With eyes already set on another milestone, the University of Kansas Cancer Center on Thursday formally joined a select group of top research institutions in the country.
U.S. Health and Human Services Secretary Kathleen Sebelius personally delivered the news that the university now has the 67th federally designated cancer center through the National Cancer Institute.
Officials said the designation holds the promise of significant economic development around the region and of increased federal funding for cancer-fighting efforts throughout the state. It also comes with a multiyear grant with first-year funding of about $1.4 million, KU officials said.
The announcement capped a decadelong push by KU to achieve the designation.
Kansas Gov. Sam Brownback said it offered an opportunity to perhaps cure cancer.
“It’s time to put this killer to death,” he said.
Brownback’s video address, sent because he is out of the country at a conference, was part of an hourlong ceremony at the Robert E. Hemenway Life Sciences Innovation Center on the campus of the University of Kansas Medical Center.
Among the roughly 150 people there were staff members from the KU Cancer Center and the University of Kansas Hospital and state lawmakers from the area.
Speakers included representatives of the Kansas congressional delegation, state legislative leaders, Kansas City, Kan., Mayor Joe Reardon, Cancer Center Director Dr. Roy Jensen and Bill Whitaker, a 59-year-old Shawnee resident who received life-saving treatment for throat cancer at KU.
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“This is not a destination,” Jensen said of the achievement. “This is merely a water break and rest stop for building an incredible, internationally recognized center of excellence for cancer research and clinical care.”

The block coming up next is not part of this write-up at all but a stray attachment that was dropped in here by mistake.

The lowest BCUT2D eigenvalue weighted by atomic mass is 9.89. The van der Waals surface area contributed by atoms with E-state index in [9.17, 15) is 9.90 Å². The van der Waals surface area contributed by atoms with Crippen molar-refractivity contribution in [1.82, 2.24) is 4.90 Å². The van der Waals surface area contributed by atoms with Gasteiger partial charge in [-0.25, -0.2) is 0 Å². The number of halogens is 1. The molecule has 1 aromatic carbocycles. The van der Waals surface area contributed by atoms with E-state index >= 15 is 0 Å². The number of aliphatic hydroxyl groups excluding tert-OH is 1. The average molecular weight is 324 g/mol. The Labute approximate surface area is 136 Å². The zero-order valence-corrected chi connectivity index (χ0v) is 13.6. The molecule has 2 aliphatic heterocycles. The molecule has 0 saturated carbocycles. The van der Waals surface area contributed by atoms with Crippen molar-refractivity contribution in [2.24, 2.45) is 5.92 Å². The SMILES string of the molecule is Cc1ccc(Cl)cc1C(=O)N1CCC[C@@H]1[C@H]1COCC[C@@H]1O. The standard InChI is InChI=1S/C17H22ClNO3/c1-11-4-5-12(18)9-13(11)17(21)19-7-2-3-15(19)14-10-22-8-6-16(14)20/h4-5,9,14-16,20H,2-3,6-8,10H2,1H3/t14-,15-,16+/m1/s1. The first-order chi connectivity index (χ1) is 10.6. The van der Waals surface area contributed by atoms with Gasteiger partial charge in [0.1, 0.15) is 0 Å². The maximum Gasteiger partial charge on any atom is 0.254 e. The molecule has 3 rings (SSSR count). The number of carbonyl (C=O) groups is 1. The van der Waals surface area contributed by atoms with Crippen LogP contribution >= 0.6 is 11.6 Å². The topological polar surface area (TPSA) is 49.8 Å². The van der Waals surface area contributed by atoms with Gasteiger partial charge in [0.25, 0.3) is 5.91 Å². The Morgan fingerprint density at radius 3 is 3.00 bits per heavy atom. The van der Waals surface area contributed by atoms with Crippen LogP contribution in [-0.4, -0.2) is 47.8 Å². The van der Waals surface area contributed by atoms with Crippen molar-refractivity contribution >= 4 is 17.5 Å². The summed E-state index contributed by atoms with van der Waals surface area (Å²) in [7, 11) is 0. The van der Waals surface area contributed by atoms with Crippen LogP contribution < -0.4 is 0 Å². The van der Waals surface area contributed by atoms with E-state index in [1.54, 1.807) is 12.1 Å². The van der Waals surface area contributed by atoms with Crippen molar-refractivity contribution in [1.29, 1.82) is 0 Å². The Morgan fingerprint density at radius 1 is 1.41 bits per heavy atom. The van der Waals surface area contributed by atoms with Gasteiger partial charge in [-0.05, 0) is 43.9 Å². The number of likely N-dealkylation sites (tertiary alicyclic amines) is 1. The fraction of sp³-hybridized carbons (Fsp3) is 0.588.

The next step, Jensen said, would be for the KU Cancer Center to enter the upper tier of the NCI-designated class by earning the distinction of being a Comprehensive Cancer Center. He said nearly two-thirds of the existing centers have that status.
“Why would we not want to be at that level?” he said.
That application is probably four years away, Jensen said. He also said that the KU Cancer Center was the only one of three applicants in this round of submissions to earn the NCI designation.
One focus of the effort to achieve comprehensive status, officials said, would be focusing more on cancers within certain populations, such as rural Kansans or Hispanics.
As the cancer center moves forward with the current designation, Jensen said it will focus on areas in which it is strong.
Those include breast, prostate and head/neck cancers along with bone marrow transplants, he said.
Whitaker said the chief benefit of KU becoming a federally designated cancer center would be the boost for its research.
Diagnosed in 2004, Whitaker endured tortuous treatment as part of a clinical trial. He said he hoped that researchers could discover more targeted treatments rather than “just blasting away trying to kill everything in your body.”
In a report issued last year, the cancer center estimated that its pursuit of the NCI designation had created 1,123 jobs and had a regional economic impact of about $435 million since 2006.